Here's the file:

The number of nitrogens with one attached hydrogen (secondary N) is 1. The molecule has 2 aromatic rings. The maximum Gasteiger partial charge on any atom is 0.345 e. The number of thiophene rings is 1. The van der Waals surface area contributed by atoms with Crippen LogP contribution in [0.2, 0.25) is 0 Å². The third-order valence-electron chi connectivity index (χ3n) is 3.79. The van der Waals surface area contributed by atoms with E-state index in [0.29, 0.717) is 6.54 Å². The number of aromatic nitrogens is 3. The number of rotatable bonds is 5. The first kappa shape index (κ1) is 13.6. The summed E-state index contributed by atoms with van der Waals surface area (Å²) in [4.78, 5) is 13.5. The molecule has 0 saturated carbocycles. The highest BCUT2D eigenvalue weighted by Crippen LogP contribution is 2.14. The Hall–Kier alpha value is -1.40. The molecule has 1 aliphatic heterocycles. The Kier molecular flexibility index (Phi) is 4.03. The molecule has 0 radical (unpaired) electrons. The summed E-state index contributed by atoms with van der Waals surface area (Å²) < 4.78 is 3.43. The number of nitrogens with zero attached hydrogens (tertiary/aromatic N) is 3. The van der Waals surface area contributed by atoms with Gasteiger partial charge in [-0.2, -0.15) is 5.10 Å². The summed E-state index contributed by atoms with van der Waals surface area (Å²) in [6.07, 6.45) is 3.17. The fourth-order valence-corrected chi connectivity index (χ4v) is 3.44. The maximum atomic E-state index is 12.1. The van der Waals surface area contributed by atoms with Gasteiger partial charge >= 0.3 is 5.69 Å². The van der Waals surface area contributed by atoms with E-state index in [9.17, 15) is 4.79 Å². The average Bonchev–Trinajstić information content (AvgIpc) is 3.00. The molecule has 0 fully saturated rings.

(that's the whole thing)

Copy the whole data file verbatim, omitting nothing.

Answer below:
The number of nitrogens with one attached hydrogen (secondary N) is 1. The molecule has 2 aromatic rings. The maximum Gasteiger partial charge on any atom is 0.345 e. The number of thiophene rings is 1. The van der Waals surface area contributed by atoms with Crippen LogP contribution in [0.2, 0.25) is 0 Å². The third-order valence-electron chi connectivity index (χ3n) is 3.79. The van der Waals surface area contributed by atoms with E-state index in [0.29, 0.717) is 6.54 Å². The number of aromatic nitrogens is 3. The number of rotatable bonds is 5. The first kappa shape index (κ1) is 13.6. The summed E-state index contributed by atoms with van der Waals surface area (Å²) in [4.78, 5) is 13.5. The molecule has 0 saturated carbocycles. The highest BCUT2D eigenvalue weighted by Crippen LogP contribution is 2.14. The Hall–Kier alpha value is -1.40. The molecule has 1 aliphatic heterocycles. The Kier molecular flexibility index (Phi) is 4.03. The molecule has 0 radical (unpaired) electrons. The summed E-state index contributed by atoms with van der Waals surface area (Å²) < 4.78 is 3.43. The number of nitrogens with zero attached hydrogens (tertiary/aromatic N) is 3. The van der Waals surface area contributed by atoms with Gasteiger partial charge in [-0.2, -0.15) is 5.10 Å². The summed E-state index contributed by atoms with van der Waals surface area (Å²) in [6.07, 6.45) is 3.17. The fourth-order valence-corrected chi connectivity index (χ4v) is 3.44. The maximum atomic E-state index is 12.1. The van der Waals surface area contributed by atoms with Gasteiger partial charge >= 0.3 is 5.69 Å². The van der Waals surface area contributed by atoms with E-state index in [9.17, 15) is 4.79 Å². The average Bonchev–Trinajstić information content (AvgIpc) is 3.00. The molecule has 0 fully saturated rings.